Project to raise Lake Superior barrels gets underwayAn ambitious effort to raise 70 Department of Defense barrels dumped into Lake Superior a half century ago is expected to get underway today.
By: By Mike Simonson, Wisconsin Public Radio, Superior Telegram
An ambitious effort to raise 70 Department of Defense barrels dumped into Lake Superior a half century ago is expected to get underway today. Almost 1,500 of these 55-gallon drums were unloaded in three sites a couple of miles east of Duluth from 1958 to 1962. The Department of Defense is now paying the Red Cliff Band of Lake Superior Chippewa to recover a sampling of these ammunition barrels as part of a federal program to clean up dump sites near or on reservation lands.
In an April interview, Project Manager Jennifer Thiemann of EMR in Duluth says they have two big challenges. First, they’re dealing with potentially explosive material.
“We’ll have a team of munitions experts on the barge and we have explosive site plans to help with the handling of that. It includes keeping all nonessential personnel off the barge when munitions are potentially present.”
That specialty company is Violia of Neenah, Wis., which will use a custom-built barge.
Thiemann says the second challenge is raising old rusty, steel drums without having them disintegrate.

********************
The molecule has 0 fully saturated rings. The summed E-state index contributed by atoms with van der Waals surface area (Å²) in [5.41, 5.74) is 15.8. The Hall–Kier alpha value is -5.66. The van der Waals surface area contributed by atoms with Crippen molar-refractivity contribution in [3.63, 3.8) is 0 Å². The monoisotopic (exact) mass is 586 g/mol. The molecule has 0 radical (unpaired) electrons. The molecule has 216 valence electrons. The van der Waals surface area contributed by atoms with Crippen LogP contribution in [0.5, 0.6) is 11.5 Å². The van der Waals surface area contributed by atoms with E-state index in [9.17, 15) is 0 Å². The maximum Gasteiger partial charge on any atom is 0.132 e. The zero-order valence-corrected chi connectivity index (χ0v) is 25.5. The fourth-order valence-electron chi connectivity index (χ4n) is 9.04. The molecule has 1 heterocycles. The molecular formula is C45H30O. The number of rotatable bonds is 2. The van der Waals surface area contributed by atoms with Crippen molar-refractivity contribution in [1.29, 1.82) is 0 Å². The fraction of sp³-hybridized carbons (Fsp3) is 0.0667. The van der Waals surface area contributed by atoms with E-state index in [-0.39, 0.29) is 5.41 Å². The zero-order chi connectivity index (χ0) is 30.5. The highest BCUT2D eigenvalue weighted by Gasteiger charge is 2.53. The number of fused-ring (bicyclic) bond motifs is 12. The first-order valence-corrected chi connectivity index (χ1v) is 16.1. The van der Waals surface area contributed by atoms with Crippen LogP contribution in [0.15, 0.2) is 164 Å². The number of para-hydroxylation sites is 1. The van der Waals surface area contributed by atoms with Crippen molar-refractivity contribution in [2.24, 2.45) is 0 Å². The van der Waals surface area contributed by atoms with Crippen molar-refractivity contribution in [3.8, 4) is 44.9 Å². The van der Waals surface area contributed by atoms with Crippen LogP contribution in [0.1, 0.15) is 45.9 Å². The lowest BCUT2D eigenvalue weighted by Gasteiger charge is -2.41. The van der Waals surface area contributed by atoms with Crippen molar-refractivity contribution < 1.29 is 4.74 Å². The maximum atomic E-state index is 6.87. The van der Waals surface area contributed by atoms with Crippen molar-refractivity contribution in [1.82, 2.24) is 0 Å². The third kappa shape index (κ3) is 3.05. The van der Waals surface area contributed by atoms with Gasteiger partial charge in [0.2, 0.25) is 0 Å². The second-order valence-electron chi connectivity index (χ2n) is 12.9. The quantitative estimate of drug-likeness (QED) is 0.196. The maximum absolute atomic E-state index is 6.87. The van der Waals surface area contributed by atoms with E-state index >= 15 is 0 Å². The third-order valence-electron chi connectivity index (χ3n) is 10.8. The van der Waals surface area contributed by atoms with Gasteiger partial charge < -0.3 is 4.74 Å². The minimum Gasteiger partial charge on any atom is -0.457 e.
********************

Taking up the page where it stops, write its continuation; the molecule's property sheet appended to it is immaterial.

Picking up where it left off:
“Before we touch any barrels, we’ll be getting a visual confirmation through the remote operated vehicle, which is like an underwater robot.
That’ll have a camera on it, and it’ll be operated from the barge. If the barrel is showing any signs of degradation which could be holes or rust that could compromise the integrity of the barrel, we’ll have a set of tools on board that can be deployed to help gather that barrel up.”
Army Corp of Engineers records show a variety of unsavory ingredients in these barrels including PCBs, mercury, lead and possibly even uranium. Thiemann and tribal officials say it is important to do no harm in this 15-day operation. They want to remove the potential pollution, not spread it.
Red Cliff tribal officials have a news blackout on the barrel recovery project until they have finished, which is expected in about two weeks, depending on the weather.